On a cold May evening in Billings, hundreds of people took to the Rimrocks dressed in red, standing side by side on the sandstone rock formation in a display of unity organized to continue awareness for missing and murdered indigenous people.
The event, called Line the Rims in Red, was planned by two local organizations that focus on Native American issues. The groups wanted the event to coincide with the national day of awareness for missing and murdered indigenous people.
"We see a need and we're trying to address that need to allow our community to express their feelings about the situation, that's near epidemic proportions of missing and murdered indigenous people," said MSUB Native American Achievement Center Director Reno Charette. "All this kind of personal heartache, people that see the injustice are called by that."
The broader goal of continuing to raise awareness with Line the Rims in Red also hopefully served two other purposes, Charette said.
The first was to produce compelling imagery, reusable for future events and activism, to keep the issue on peoples' minds. The second purpose was to re-brand the awareness efforts of the MSUB Native American Achievement center and its partner organizations, including the Native American Development Corporation, from missing and murdered indigenous women to missing and murdered indigenous people.
Charette said some of the big issues raised by the missing and murdered indigenous women movement also affect men, and so the trio of organizations is hoping to make their efforts more inclusive.
Photographers were encouraged to come out and capture the event, which involved more than two hundred people standing side by side and striking four different poses in coordination along the Rims. Charette said she hopes that those photos will be available on social media, providing her organization and others with imagery to continue driving messaging on the issue.
"We'll need imagery to help tell the story as we move forward," she said.
Several groups of families wore red shirts with imagery of their deceased loved ones, or messages of remembrance.
Hanging from Paula Castro's ears were heart-shaped images of her daughter, Henny Scott. In her arms, she held a young child wrapped in a blanket and leaning into her for warmth.
Scott, a 14-year-old student at Lame Deer High School, had been missing for weeks before a mostly volunteer search party found her body in late December in the Muddy Hall area outside of Lame Deer.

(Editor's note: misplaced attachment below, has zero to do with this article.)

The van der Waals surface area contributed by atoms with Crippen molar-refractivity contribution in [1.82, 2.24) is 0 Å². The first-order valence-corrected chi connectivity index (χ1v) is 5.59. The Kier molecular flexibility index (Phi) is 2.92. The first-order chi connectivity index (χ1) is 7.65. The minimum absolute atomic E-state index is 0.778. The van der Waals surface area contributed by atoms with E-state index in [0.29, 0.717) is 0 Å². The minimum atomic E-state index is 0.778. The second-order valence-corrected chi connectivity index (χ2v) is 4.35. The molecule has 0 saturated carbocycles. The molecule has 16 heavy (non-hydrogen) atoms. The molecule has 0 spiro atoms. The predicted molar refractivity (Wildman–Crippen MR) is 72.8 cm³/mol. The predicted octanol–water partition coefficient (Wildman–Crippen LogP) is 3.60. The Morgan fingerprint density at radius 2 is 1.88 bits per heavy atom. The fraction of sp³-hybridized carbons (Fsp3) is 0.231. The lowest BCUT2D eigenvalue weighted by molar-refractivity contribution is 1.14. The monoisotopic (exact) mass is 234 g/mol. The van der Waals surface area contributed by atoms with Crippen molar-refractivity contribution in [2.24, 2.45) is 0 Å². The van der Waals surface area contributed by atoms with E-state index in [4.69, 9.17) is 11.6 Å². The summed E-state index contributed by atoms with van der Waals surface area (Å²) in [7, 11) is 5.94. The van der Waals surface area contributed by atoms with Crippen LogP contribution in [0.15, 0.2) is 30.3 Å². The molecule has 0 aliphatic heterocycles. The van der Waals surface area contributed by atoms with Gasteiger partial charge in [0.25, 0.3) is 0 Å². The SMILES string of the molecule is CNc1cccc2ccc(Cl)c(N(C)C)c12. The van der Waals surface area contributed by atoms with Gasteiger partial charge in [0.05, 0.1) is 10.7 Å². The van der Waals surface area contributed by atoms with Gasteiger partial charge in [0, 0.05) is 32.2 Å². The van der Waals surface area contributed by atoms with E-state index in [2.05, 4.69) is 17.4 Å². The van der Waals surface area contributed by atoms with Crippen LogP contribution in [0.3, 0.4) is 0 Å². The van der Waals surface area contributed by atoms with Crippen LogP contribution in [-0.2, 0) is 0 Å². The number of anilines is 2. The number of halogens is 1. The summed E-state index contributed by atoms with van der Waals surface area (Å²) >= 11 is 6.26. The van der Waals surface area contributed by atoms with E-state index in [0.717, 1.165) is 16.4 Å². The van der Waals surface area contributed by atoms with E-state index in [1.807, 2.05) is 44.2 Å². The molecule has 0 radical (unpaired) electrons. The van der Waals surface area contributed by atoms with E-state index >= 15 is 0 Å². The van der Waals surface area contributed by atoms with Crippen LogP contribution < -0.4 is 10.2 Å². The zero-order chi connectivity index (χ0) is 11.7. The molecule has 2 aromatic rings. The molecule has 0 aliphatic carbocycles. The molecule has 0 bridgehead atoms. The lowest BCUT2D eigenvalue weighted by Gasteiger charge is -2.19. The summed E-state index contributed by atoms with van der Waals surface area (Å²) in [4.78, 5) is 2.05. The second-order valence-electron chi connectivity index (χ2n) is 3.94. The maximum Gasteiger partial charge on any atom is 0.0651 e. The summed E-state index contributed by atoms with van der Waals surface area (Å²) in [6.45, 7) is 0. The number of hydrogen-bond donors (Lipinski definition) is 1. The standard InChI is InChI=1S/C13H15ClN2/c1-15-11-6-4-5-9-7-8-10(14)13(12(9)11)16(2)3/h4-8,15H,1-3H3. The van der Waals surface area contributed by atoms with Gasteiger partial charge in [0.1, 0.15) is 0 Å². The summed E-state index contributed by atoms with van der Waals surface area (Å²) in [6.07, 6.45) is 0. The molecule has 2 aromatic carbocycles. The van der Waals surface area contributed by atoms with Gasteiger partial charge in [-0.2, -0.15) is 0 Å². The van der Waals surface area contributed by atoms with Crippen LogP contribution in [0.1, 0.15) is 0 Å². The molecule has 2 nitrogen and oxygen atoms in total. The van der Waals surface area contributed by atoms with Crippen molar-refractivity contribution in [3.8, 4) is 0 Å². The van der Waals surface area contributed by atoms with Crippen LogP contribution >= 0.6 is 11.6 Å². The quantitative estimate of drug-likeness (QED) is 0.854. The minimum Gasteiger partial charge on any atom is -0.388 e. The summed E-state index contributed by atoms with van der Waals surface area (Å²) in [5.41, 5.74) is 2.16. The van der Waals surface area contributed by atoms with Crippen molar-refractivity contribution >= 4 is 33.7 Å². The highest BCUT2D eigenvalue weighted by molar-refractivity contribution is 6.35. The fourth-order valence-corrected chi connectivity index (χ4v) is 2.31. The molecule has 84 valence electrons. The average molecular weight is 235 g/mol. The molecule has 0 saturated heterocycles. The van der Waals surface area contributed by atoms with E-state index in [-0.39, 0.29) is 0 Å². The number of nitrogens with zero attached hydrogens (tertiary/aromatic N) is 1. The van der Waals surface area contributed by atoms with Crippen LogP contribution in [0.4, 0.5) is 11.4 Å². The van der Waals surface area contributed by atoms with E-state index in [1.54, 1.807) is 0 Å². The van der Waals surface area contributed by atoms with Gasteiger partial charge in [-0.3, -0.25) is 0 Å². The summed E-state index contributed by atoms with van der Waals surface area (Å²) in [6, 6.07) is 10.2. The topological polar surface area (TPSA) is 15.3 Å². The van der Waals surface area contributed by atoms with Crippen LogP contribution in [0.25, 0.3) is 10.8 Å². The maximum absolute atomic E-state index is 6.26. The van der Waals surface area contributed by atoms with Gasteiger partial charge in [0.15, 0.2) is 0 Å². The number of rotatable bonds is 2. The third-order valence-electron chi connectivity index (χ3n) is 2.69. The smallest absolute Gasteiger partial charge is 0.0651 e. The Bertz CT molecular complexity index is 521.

Scott died of hypothermia but an FBI investigation into her death remains ongoing.
Earlier in the day Castro attended a march for missing and murdered indigenous women in Lame Deer on the Northern Cheyenne Reservation. She said events like these are like "an eye-opener."
"People who don't know about it before, they know about it now," she said.
Castro said that though it hurts her to say it, she believes her daughter's death at such a young age has also grabbed the attention of many people. "It's sad to say but it kind of had to take something like this for everybody to open their eyes for something that's been happening all along."
Nearby was Amber Old Horn and her 6-year-old daughter Auria. On Old Horn's mind was her sister Cheyenne Fiddler, who was killed at age 23 in a murder-suicide in Wisconsin in 2012. As Old Horn, a single mother, cared for one of her children who she says had a rare brain disorder that proved fatal, it was Fiddler who always called to see how she was doing.
"Absolutely, I wanted her to see this," she said of her 6-year-old attending the event. "She's still asking questions. She never did get to meet her late aunt. She knows the rest of the family, but she just never got to meet somebody like that, that was taken from us, that was a beautiful soul. Like I said said, she always checked up on me and my late oldest when she was alive. That meant the world to me."
Wearing a ribbon skirt and standing along the Rims, Lorna Knowshisgun said she has stood on the Rims because of what happened to her granddaughter Redwillow Horsecapture in 2016.
Horsecapture was beaten unconscious by a Billings man in 2016. Johnny LaFountain ultimately received an eight year jail sentence for a series of assaults he committed, with Horsecapture being his last victim. She had been walking on the Rims at night when he attacked her. Her jaw was broken and required extensive medical care to repair.
"So that's why I'm here," Knowshisgun said. "Because of the attacks on indigenous women."
She believes her granddaughter was targeted because of her race. She said she thinks motivations for violence like that can be stopped with a deeper understanding of the diverse Native American community by non-Natives.
"I think things can change through cultural teaching and, you know, letting people know who we are as a people," she said. "It seems like we've been vulnerable so many years now and people just don't understand who we are."